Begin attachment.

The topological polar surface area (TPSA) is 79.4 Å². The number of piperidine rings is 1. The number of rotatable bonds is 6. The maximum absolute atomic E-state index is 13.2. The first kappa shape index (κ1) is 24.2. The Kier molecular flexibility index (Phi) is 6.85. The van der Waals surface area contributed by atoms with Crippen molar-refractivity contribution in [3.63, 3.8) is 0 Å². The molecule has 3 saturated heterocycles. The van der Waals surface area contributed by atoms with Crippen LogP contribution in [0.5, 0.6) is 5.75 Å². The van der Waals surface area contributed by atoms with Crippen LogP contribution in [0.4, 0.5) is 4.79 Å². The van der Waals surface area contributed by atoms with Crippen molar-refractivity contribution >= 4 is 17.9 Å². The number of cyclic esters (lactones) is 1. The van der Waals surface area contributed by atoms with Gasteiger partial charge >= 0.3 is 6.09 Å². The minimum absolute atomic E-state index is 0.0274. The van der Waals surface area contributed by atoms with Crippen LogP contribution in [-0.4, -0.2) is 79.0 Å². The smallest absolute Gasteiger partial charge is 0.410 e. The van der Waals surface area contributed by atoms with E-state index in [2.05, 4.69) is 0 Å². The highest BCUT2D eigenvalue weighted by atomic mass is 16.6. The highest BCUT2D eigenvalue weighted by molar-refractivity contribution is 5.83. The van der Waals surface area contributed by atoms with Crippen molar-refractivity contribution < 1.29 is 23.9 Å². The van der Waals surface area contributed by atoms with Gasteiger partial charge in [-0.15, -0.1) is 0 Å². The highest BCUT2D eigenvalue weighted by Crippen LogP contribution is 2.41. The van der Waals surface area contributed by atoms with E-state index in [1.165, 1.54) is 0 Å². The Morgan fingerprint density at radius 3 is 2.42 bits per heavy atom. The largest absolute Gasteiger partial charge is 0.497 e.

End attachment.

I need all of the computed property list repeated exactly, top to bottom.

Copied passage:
The topological polar surface area (TPSA) is 79.4 Å². The number of piperidine rings is 1. The number of rotatable bonds is 6. The maximum absolute atomic E-state index is 13.2. The first kappa shape index (κ1) is 24.2. The Kier molecular flexibility index (Phi) is 6.85. The van der Waals surface area contributed by atoms with Crippen molar-refractivity contribution in [3.63, 3.8) is 0 Å². The molecule has 3 saturated heterocycles. The van der Waals surface area contributed by atoms with Crippen LogP contribution in [0.5, 0.6) is 5.75 Å². The van der Waals surface area contributed by atoms with Crippen LogP contribution in [0.4, 0.5) is 4.79 Å². The van der Waals surface area contributed by atoms with Crippen molar-refractivity contribution >= 4 is 17.9 Å². The number of cyclic esters (lactones) is 1. The van der Waals surface area contributed by atoms with Gasteiger partial charge >= 0.3 is 6.09 Å². The minimum absolute atomic E-state index is 0.0274. The van der Waals surface area contributed by atoms with Crippen LogP contribution in [-0.4, -0.2) is 79.0 Å². The smallest absolute Gasteiger partial charge is 0.410 e. The van der Waals surface area contributed by atoms with E-state index in [2.05, 4.69) is 0 Å². The highest BCUT2D eigenvalue weighted by atomic mass is 16.6. The highest BCUT2D eigenvalue weighted by molar-refractivity contribution is 5.83. The van der Waals surface area contributed by atoms with Crippen molar-refractivity contribution < 1.29 is 23.9 Å². The van der Waals surface area contributed by atoms with Gasteiger partial charge in [-0.15, -0.1) is 0 Å². The highest BCUT2D eigenvalue weighted by Crippen LogP contribution is 2.41. The van der Waals surface area contributed by atoms with E-state index in [1.165, 1.54) is 0 Å². The Morgan fingerprint density at radius 3 is 2.42 bits per heavy atom. The largest absolute Gasteiger partial charge is 0.497 e.